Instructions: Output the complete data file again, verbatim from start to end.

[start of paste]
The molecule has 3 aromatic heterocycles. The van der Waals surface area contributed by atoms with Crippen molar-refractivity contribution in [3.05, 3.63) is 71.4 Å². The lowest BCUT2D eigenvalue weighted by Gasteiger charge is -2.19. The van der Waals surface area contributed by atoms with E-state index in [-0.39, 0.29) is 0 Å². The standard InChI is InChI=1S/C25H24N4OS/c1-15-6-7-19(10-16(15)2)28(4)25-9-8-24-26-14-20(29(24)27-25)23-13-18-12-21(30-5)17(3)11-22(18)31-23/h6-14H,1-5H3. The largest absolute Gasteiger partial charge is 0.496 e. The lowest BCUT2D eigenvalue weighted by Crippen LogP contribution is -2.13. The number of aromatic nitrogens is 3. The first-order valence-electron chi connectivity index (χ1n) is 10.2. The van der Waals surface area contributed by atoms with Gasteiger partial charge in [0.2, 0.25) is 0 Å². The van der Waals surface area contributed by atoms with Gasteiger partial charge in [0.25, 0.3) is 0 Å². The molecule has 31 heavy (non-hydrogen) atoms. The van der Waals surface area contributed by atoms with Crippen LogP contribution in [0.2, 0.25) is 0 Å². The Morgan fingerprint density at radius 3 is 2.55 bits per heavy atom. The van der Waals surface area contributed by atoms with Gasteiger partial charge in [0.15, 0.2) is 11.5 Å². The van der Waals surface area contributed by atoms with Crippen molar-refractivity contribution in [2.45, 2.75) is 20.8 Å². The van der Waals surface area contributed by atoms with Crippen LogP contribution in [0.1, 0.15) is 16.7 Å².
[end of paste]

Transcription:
The molecule has 3 aromatic heterocycles. The van der Waals surface area contributed by atoms with Crippen molar-refractivity contribution in [3.05, 3.63) is 71.4 Å². The lowest BCUT2D eigenvalue weighted by Gasteiger charge is -2.19. The van der Waals surface area contributed by atoms with E-state index in [-0.39, 0.29) is 0 Å². The standard InChI is InChI=1S/C25H24N4OS/c1-15-6-7-19(10-16(15)2)28(4)25-9-8-24-26-14-20(29(24)27-25)23-13-18-12-21(30-5)17(3)11-22(18)31-23/h6-14H,1-5H3. The largest absolute Gasteiger partial charge is 0.496 e. The lowest BCUT2D eigenvalue weighted by Crippen LogP contribution is -2.13. The number of aromatic nitrogens is 3. The first-order valence-electron chi connectivity index (χ1n) is 10.2. The van der Waals surface area contributed by atoms with Gasteiger partial charge in [0.2, 0.25) is 0 Å². The van der Waals surface area contributed by atoms with Gasteiger partial charge in [0.25, 0.3) is 0 Å². The molecule has 31 heavy (non-hydrogen) atoms. The van der Waals surface area contributed by atoms with Crippen LogP contribution in [0.2, 0.25) is 0 Å². The Morgan fingerprint density at radius 3 is 2.55 bits per heavy atom. The van der Waals surface area contributed by atoms with Gasteiger partial charge in [0.15, 0.2) is 11.5 Å². The van der Waals surface area contributed by atoms with Crippen molar-refractivity contribution in [2.45, 2.75) is 20.8 Å². The van der Waals surface area contributed by atoms with Crippen LogP contribution in [0.1, 0.15) is 16.7 Å².